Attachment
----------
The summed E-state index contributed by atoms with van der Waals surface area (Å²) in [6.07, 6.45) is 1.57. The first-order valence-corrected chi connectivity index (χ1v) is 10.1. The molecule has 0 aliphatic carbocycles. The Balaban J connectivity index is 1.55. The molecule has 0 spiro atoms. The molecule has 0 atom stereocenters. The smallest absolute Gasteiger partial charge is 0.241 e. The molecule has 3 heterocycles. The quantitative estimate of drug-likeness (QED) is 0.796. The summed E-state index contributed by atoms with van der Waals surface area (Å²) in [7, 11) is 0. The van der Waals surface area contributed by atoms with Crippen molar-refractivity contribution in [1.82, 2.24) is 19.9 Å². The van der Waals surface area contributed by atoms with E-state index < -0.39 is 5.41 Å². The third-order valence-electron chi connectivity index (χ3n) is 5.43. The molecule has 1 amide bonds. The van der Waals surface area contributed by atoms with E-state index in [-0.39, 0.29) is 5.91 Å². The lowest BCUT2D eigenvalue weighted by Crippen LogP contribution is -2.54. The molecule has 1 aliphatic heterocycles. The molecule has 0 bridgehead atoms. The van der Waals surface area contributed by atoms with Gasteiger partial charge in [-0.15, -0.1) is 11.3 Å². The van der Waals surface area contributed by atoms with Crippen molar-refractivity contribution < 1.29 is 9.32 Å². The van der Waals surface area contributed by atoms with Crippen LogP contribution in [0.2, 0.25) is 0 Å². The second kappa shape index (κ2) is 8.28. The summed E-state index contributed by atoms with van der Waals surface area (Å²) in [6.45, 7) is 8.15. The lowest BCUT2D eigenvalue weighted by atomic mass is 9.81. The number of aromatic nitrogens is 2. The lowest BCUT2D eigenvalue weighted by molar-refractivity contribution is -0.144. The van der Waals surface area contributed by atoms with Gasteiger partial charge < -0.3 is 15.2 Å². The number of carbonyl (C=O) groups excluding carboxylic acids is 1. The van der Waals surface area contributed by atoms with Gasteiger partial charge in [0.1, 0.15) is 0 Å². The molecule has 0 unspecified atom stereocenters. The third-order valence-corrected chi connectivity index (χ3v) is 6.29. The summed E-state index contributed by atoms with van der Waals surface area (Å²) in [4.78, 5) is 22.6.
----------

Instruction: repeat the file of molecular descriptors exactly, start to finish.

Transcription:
The summed E-state index contributed by atoms with van der Waals surface area (Å²) in [6.07, 6.45) is 1.57. The first-order valence-corrected chi connectivity index (χ1v) is 10.1. The molecule has 0 aliphatic carbocycles. The Balaban J connectivity index is 1.55. The molecule has 0 spiro atoms. The molecule has 0 atom stereocenters. The smallest absolute Gasteiger partial charge is 0.241 e. The molecule has 3 heterocycles. The quantitative estimate of drug-likeness (QED) is 0.796. The summed E-state index contributed by atoms with van der Waals surface area (Å²) in [7, 11) is 0. The van der Waals surface area contributed by atoms with Crippen molar-refractivity contribution in [1.82, 2.24) is 19.9 Å². The van der Waals surface area contributed by atoms with E-state index < -0.39 is 5.41 Å². The third-order valence-electron chi connectivity index (χ3n) is 5.43. The molecule has 1 amide bonds. The van der Waals surface area contributed by atoms with E-state index in [-0.39, 0.29) is 5.91 Å². The lowest BCUT2D eigenvalue weighted by Crippen LogP contribution is -2.54. The molecule has 1 aliphatic heterocycles. The molecule has 0 bridgehead atoms. The van der Waals surface area contributed by atoms with Gasteiger partial charge in [-0.15, -0.1) is 11.3 Å². The van der Waals surface area contributed by atoms with Crippen molar-refractivity contribution < 1.29 is 9.32 Å². The van der Waals surface area contributed by atoms with Crippen LogP contribution in [0.2, 0.25) is 0 Å². The second kappa shape index (κ2) is 8.28. The summed E-state index contributed by atoms with van der Waals surface area (Å²) in [6.45, 7) is 8.15. The lowest BCUT2D eigenvalue weighted by atomic mass is 9.81. The number of aromatic nitrogens is 2. The lowest BCUT2D eigenvalue weighted by molar-refractivity contribution is -0.144. The van der Waals surface area contributed by atoms with Gasteiger partial charge < -0.3 is 15.2 Å². The number of carbonyl (C=O) groups excluding carboxylic acids is 1. The van der Waals surface area contributed by atoms with Gasteiger partial charge in [0.1, 0.15) is 0 Å². The molecule has 0 unspecified atom stereocenters. The third-order valence-corrected chi connectivity index (χ3v) is 6.29. The summed E-state index contributed by atoms with van der Waals surface area (Å²) in [4.78, 5) is 22.6.